News In Brief
Negotiators for Israel and the Palestinians are to meet again Sunday to resume the search for a final peace deal, although it appeared their respective leaders, Prime Minister Barak and President Arafat, won't be among them. The word came amid reports that at the Camp David summit, Israel's representatives discussed among themselves - perhaps for the first time - a proposed presidential office for Arafat in the Muslim sector of contested Jerusalem.
An easy victory appeared likely for Venezuelan President Hugo Chvez as he seeks reelection Sunday under provisions of the country's new Constitution. Chvez, who has served only 17 months of the term to which he was elected in 1998, held a 20-point lead in late opinion polls over challenger Francisco Arias Cardenas despite widespread disappointment over his inability to rally the oil-based economy.
Tens of thousands of people were converging on Peru's capital as a massive protest against today's inauguration of controversial President Alberto Fujimori built toward a climax. Early reports said there were no confrontations with hundreds of security police ringing the presidential palace, but the Air Force declared a no-fly zone over Lima to deny observers a full view of the scene by helicopter.
Yet another leaked memo was adding to the image problems of British Prime Minister Tony Blair - this time by suggesting that he is ready to commit the country to joining the common currency of the European Union, the euro, despite strong public opposition. The leak, the third in two weeks, was seen by analysts as a problem for Blair because he wanted to keep the euro from becoming a major campaign issue in Britain's next election, probably in the spring.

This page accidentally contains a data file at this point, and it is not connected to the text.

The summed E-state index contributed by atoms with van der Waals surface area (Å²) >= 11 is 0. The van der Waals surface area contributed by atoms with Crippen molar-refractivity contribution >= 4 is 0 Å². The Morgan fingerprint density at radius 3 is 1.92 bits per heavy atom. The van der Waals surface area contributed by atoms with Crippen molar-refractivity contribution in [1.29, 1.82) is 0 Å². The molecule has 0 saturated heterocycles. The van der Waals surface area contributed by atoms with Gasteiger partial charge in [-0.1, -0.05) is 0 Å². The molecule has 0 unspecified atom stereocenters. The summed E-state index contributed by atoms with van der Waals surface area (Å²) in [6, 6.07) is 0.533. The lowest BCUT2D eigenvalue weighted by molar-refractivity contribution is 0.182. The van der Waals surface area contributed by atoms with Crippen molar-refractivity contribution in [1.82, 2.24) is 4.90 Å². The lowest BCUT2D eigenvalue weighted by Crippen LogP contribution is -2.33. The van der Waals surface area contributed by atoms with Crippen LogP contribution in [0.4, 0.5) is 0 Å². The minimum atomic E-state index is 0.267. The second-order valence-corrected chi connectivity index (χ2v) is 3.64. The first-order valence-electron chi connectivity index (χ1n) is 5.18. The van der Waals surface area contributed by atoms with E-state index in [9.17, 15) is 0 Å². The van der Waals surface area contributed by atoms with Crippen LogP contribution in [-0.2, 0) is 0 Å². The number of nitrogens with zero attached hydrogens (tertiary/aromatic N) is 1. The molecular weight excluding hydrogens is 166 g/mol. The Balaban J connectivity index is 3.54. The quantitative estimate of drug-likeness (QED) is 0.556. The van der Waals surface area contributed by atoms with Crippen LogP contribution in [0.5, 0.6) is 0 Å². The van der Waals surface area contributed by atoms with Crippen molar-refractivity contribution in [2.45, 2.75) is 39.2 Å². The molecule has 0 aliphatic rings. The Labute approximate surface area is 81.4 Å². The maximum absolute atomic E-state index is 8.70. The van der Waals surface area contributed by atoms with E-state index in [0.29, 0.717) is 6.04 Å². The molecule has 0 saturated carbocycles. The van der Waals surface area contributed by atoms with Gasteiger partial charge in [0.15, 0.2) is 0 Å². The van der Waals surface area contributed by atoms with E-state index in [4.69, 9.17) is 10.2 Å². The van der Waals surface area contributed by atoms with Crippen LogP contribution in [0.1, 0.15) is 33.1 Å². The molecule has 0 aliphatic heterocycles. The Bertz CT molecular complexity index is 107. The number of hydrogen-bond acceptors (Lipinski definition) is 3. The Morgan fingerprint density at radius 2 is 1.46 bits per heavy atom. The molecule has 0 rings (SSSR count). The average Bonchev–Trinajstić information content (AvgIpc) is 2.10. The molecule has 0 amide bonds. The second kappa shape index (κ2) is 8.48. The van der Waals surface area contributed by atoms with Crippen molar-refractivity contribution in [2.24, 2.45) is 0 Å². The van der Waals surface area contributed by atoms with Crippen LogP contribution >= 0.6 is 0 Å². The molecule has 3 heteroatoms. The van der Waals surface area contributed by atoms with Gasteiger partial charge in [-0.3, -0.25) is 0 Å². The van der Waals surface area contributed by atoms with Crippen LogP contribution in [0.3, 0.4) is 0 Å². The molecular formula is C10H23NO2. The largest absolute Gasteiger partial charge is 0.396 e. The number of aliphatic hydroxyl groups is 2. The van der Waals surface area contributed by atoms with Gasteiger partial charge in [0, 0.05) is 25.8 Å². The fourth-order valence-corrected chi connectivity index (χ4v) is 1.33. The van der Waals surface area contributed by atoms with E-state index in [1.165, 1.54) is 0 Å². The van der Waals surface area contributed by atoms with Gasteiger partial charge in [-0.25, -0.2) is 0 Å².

Despite the heavy weight of opposition from Iran's hard-line conservative clerics, moderate reformist President Mohamad Khatami announced he'll seek reelection next year. Analysts said Khatami's declaration so far ahead of the vote indicated an effort to reassert his leadership of the popular reform movement, which recently has been embraced by some conservatives, although they maintain it must be moderated so as not to undermine Islam.
In a new spiral of violence in Fiji's political crisis, Army troops stormed a school where followers of rebel coup leader George Speight were camped, arresting more than 300 on charges that had yet to be announced. One death and dozens of injuries were reported in the raid, which followed Speight's own arrest for allegedly threatening the life of new President Ratu Josefa Iloilo. Other followers then seized two New Zea-land civilian airline pilots and about 50 ethnic Indians and set fire to a sugar cane plantation owned by Iloilo's predecessor.
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